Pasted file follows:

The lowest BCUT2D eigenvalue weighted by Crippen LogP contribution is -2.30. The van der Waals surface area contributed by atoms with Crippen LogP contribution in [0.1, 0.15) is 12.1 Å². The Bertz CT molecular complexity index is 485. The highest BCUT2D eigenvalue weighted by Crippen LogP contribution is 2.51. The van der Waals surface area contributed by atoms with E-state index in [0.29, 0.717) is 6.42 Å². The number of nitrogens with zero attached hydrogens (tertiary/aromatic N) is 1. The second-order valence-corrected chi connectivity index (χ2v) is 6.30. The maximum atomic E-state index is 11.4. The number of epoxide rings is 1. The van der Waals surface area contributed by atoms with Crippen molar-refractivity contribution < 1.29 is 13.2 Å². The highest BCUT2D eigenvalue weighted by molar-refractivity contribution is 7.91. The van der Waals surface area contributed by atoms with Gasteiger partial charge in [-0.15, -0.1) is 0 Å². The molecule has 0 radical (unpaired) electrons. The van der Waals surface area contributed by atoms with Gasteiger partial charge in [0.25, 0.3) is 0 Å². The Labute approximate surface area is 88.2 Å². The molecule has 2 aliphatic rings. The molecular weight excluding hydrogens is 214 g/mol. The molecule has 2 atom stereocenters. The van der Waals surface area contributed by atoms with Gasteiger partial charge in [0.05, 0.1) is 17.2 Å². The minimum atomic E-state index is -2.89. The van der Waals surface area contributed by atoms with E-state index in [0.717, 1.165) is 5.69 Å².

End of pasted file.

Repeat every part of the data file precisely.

The lowest BCUT2D eigenvalue weighted by Crippen LogP contribution is -2.30. The van der Waals surface area contributed by atoms with Crippen LogP contribution in [0.1, 0.15) is 12.1 Å². The Bertz CT molecular complexity index is 485. The highest BCUT2D eigenvalue weighted by Crippen LogP contribution is 2.51. The van der Waals surface area contributed by atoms with E-state index in [0.29, 0.717) is 6.42 Å². The number of nitrogens with zero attached hydrogens (tertiary/aromatic N) is 1. The second-order valence-corrected chi connectivity index (χ2v) is 6.30. The maximum atomic E-state index is 11.4. The number of epoxide rings is 1. The van der Waals surface area contributed by atoms with Crippen molar-refractivity contribution < 1.29 is 13.2 Å². The highest BCUT2D eigenvalue weighted by molar-refractivity contribution is 7.91. The van der Waals surface area contributed by atoms with Gasteiger partial charge in [-0.15, -0.1) is 0 Å². The molecule has 0 radical (unpaired) electrons. The van der Waals surface area contributed by atoms with Gasteiger partial charge in [0.25, 0.3) is 0 Å². The Labute approximate surface area is 88.2 Å². The molecule has 2 aliphatic rings. The molecular weight excluding hydrogens is 214 g/mol. The molecule has 2 atom stereocenters. The van der Waals surface area contributed by atoms with Gasteiger partial charge in [0.05, 0.1) is 17.2 Å². The minimum atomic E-state index is -2.89. The van der Waals surface area contributed by atoms with E-state index in [0.717, 1.165) is 5.69 Å².